Catawba College Theatre Arts Presents Annual One Act Festival
April 10, 2006
Catawba College's Theatre Arts Department continues a tradition that's more than 30 years old when it presents the annual One Act Festival at 6 p.m. April 19-21 in the Florence Busby Corriher Theatre on campus. The Blue Masque's One Act Festival is an annual departmental tradition, featuring short plays written by well-known classic and unknown contemporary playwrights and performed by students. Directors for all productions are also students enrolled in a Directing II Class at the College.
This year's selections bring a variety of material to the stage, from the serious to the lighthearted, from the traditional to the abstract. The Bear, Paradise, and Old Saybrook will be performed beginning at 6 p.m. Wednesday, April 19, while The Adventure of Neato-Man and Quartet will be performed beginning at 6 p.m. on Thursday, April 20. All five one-act plays will be performed in a theatre marathon beginning at 6 p.m. Friday, April 21. Admission each evening is free. For more information, call the Catawba College Box Office at (704) 637-4481. Audience members should be aware that sexual situations inherent in some of the one act plays make them inappropriate for children.
Following are brief synopses of the productions to be performed during the Festival and a listing of the cast members appearing in each:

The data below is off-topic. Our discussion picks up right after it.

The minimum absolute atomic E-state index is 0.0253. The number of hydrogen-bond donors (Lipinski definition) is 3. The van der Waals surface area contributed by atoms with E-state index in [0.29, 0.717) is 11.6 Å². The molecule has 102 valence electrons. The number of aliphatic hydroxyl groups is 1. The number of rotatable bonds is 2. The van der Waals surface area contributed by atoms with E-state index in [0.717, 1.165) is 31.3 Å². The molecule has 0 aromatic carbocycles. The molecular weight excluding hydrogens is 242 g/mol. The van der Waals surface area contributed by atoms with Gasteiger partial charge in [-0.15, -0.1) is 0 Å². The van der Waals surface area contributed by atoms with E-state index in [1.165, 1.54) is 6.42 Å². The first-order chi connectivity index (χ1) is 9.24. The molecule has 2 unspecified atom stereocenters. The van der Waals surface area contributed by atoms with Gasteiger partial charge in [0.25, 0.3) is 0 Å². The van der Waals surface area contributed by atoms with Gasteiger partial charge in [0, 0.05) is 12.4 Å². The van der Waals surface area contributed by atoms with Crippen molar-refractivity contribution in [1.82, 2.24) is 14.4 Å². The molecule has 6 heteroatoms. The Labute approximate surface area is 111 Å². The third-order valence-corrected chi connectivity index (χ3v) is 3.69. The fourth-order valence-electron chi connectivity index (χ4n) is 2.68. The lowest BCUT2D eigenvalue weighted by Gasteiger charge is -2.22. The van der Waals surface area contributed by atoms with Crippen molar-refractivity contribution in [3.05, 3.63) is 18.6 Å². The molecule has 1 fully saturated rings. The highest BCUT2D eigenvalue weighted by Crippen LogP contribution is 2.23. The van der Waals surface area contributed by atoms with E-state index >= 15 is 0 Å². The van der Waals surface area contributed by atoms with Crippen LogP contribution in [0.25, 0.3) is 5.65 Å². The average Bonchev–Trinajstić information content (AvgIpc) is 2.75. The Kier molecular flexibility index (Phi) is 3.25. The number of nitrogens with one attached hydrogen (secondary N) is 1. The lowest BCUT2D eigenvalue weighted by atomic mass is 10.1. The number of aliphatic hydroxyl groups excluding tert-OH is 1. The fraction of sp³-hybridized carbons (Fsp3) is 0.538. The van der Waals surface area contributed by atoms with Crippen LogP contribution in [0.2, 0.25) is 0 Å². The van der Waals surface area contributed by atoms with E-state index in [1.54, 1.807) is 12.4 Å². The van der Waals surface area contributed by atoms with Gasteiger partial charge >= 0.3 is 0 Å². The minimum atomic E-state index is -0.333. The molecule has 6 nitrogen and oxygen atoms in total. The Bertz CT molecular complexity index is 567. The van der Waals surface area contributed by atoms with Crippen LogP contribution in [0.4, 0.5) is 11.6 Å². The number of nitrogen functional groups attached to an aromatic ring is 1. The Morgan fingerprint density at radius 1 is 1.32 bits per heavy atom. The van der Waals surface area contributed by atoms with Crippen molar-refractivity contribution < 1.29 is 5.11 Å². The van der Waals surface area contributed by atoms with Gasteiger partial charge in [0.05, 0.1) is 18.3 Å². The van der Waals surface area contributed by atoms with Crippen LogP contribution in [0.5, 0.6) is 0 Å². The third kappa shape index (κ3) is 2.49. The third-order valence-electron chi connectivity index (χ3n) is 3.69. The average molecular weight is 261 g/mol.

by Anton Chekhov
One of Anton Chekhov's earliest works, The Bear tells the story of Popova, a widowed landowner who is deep in mourning for her lost husband. Despite the insistence of her manservant, Looka, Popova will not go outside, visit her friends, or even allow anyone to visit her. All that changes when Smirnov, a landowner and creditor of Popova's late husband, arrives to collect money owed to him. Smirnov will not allow himself to be put off by Popova's mourning and demands that she pay in order to prevent him from going bankrupt the very next day.
Chekhov's classic "jest in one act" explores gender and societal issues that still plague us today. How is a woman or a man expected to act? How are they expected not to act? Chekhov has blown those expectations out of the water with this unique take on turn-of-the-century duty and obligation.
Performances of The Bear are scheduled at 6 p.m. Wednesday, April 19 and Friday, April 21.
Directed by senior Brian Romans of Baltimore, Md., and stage managed by junior Lauren Connelly of Moon Township, Pa., the cast includes junior Caitlin Heinen of Wauwatosa, Wis., as Popova; junior Catori Swann of Hickory as Smirnov; and freshman Jordan Hunt of Hartford, Wis., as Looka.
by Romulus Linney
Paradise is the story of a young man named Dudley who is searching to find that one place in the world that will make him happy. He lives with his father, Paul, in North Carolina and is invited to go visit his Aunt Jean in Miami. His father doesn't think it is a very good idea for him to go but Dudley goes anyway, ignoring his father's wishes.
In Miami, Dudley finds his alcoholic Aunt Jean, still trying to cope with the death of her son many years before. While there in a bar, he also meets Angelina, a woman who seeks solace from her pain in casual sex. And Dudley reconnects with his cousin, Linda, Jean's daughter, who is also seeking solace from a pain of her own.